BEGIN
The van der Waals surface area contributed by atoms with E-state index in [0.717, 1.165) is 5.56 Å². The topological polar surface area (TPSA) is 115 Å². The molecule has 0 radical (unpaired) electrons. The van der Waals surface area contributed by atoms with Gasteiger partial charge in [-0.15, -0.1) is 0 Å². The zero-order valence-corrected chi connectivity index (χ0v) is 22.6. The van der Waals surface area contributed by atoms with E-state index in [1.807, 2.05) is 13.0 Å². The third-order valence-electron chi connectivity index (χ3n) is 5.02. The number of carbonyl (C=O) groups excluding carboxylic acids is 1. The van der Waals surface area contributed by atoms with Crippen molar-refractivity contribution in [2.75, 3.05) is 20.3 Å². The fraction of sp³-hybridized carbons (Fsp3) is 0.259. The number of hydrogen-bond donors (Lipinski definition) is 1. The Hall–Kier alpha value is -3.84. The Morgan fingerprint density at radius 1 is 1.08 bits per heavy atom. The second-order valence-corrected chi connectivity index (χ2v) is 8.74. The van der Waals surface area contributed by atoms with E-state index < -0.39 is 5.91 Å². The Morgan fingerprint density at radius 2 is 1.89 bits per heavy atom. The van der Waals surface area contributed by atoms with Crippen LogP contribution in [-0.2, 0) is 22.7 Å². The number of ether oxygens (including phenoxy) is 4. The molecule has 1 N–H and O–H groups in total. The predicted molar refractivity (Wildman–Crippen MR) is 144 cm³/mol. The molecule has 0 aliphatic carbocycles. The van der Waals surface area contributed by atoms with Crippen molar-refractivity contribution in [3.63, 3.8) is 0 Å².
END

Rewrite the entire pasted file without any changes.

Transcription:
The van der Waals surface area contributed by atoms with E-state index in [0.717, 1.165) is 5.56 Å². The topological polar surface area (TPSA) is 115 Å². The molecule has 0 radical (unpaired) electrons. The van der Waals surface area contributed by atoms with Gasteiger partial charge in [-0.15, -0.1) is 0 Å². The zero-order valence-corrected chi connectivity index (χ0v) is 22.6. The van der Waals surface area contributed by atoms with E-state index in [1.807, 2.05) is 13.0 Å². The third-order valence-electron chi connectivity index (χ3n) is 5.02. The number of carbonyl (C=O) groups excluding carboxylic acids is 1. The van der Waals surface area contributed by atoms with Crippen molar-refractivity contribution in [2.75, 3.05) is 20.3 Å². The fraction of sp³-hybridized carbons (Fsp3) is 0.259. The number of hydrogen-bond donors (Lipinski definition) is 1. The Hall–Kier alpha value is -3.84. The Morgan fingerprint density at radius 1 is 1.08 bits per heavy atom. The second-order valence-corrected chi connectivity index (χ2v) is 8.74. The van der Waals surface area contributed by atoms with E-state index < -0.39 is 5.91 Å². The Morgan fingerprint density at radius 2 is 1.89 bits per heavy atom. The van der Waals surface area contributed by atoms with Crippen LogP contribution in [-0.2, 0) is 22.7 Å². The number of ether oxygens (including phenoxy) is 4. The molecule has 1 N–H and O–H groups in total. The predicted molar refractivity (Wildman–Crippen MR) is 144 cm³/mol. The molecule has 0 aliphatic carbocycles. The van der Waals surface area contributed by atoms with Crippen molar-refractivity contribution in [3.63, 3.8) is 0 Å².